It is. Completely fogged out. Can’t see more than 5 yards in front of us. See kids with Aspergers can do irony.

The garden could be beautifully cut and looking like a football pitch before a major cup final. Wonderfully straight stripes.”

Now he is in full irony mode. It’s more like a cow field at present.

Since we don’t have a view to look at we have license to make our own one up. I’m seeing Whitby Habour on a stormy day.

Dad I’m seeing one image. Do you remember that day when I stood on top of the world. I loved that.”

I so do. He was about 5 and we ventured onto his first mountain. A beautiful Swiss one. Glorious blue skies. Fresh alpine air. Surrounded by dream like peaks. The two of us having a crazy snowball fight. My partner and her mum happily sat in the mountain top restaurant having hot chocolate.

A beautiful moment.

This can be such a wonderful life if we only just give it a chance.

A touch of yellow

The Oilseed Crops are stunning at this time of year.

Just a carpet of yellow.

As we walk along the path I ponder the chances of being ambushed by a group of barbarians in giant banana costumes. Son wonders if this would be the perfect location for Pikachu to hide.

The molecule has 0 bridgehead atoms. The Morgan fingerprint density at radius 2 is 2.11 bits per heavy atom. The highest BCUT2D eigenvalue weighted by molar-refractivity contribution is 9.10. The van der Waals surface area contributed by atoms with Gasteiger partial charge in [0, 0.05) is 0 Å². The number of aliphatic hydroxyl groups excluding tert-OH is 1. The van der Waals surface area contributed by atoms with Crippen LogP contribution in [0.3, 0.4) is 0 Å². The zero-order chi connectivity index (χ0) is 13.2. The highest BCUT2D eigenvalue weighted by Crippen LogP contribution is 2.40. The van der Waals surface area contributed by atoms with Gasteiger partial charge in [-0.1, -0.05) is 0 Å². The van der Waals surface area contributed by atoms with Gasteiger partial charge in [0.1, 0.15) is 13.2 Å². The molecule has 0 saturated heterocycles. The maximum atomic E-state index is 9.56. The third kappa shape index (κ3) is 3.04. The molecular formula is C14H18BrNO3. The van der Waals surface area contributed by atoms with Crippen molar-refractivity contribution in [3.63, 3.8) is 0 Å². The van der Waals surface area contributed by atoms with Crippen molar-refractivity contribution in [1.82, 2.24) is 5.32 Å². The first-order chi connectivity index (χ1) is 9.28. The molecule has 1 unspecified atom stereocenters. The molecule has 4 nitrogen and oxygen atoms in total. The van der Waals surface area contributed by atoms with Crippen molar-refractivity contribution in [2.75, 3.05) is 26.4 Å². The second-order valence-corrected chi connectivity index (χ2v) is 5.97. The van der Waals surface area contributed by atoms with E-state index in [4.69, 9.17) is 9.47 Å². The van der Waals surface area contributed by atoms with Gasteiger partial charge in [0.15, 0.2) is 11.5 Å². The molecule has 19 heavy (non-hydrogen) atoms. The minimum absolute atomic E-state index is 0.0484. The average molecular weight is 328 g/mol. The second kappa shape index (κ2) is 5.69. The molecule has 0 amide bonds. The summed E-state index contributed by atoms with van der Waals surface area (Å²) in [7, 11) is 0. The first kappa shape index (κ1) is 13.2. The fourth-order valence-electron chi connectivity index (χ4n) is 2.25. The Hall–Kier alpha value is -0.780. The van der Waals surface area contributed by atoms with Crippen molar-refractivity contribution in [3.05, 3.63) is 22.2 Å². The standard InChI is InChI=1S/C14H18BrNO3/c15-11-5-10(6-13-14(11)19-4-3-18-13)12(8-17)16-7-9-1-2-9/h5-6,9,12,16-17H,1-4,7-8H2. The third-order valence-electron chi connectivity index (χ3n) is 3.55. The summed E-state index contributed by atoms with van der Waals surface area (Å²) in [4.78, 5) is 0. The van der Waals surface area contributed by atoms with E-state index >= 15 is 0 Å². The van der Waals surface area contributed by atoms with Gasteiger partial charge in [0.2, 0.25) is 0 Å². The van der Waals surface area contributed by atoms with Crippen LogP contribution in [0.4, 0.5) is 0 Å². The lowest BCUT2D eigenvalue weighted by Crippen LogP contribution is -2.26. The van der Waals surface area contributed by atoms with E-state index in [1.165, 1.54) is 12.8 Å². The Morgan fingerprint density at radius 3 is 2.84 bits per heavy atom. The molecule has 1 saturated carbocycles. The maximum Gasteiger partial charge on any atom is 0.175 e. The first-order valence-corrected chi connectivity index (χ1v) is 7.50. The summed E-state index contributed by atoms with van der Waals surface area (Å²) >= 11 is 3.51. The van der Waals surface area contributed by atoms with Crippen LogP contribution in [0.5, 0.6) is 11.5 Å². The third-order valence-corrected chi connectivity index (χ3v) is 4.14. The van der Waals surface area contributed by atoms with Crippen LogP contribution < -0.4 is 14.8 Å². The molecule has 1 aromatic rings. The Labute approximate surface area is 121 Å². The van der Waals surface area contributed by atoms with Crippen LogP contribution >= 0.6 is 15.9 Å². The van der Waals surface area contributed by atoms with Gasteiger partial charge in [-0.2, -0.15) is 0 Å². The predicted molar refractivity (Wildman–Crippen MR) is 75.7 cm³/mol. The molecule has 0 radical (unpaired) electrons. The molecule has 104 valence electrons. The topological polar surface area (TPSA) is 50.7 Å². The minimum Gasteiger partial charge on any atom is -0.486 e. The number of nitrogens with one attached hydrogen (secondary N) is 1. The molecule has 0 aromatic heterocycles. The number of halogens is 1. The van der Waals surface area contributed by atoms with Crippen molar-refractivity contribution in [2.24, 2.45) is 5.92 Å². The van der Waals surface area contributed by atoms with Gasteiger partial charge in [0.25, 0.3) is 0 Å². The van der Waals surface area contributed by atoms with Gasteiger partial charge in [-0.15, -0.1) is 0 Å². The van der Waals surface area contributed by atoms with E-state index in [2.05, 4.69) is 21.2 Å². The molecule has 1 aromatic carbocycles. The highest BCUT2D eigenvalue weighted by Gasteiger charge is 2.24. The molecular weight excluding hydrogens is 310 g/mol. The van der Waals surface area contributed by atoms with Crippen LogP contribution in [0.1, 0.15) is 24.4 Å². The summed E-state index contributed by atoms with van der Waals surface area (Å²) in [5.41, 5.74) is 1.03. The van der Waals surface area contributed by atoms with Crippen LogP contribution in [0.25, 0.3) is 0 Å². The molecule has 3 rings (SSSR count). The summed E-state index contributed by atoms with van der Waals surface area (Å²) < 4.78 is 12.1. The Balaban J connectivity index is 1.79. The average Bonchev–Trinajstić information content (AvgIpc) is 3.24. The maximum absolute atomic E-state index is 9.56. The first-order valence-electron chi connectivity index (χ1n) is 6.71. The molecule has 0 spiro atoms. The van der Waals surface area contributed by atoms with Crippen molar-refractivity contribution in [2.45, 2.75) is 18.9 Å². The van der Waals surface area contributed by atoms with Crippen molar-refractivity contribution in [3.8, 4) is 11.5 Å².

As we walk along son suddenly asks

Why do I have dyslexia?”

Son already knows the answer but it’s vagueness, it’s lack of clarity doesn’t sit well with his way of thinking. You can’t give him a definite answer. All you can do is reassure him that Dyslexia has absolutely nothing to do with intelligence. Having Dyslexia does not mean your stupid. It just means you learn in different ways. You tell him all the wonderful people who are dyslexics. The wonderful careers, the unbelievable achievements. Dyslexia doesn’t stop you dreaming.

  • Albert Einstein
  • Stephen Hawking
  • At least 3 US Presidents
  • Walt Disney
  • Leonardo da Vinci
  • Muhammad Ali
  • Keira Knightley, Tom Cruise, Orlando Bloom, Jim Carrey
  • Ozzy
  • Whoopi Goldberg
  • Steven Spielberg, Guy Richie
  • Richard Branson

I suddenly start signing the Beetles song ‘Yellow Submarine’.

And John Lennon.

We go back to silence and yellow.

Parallel Universe

I set my decrepit laptop off on a relatively simple task. But again it went on a go slow. So I foolishly turned on the tv while I waited. A quick bit of channel hopping ended up with me in a parallel small screen universe.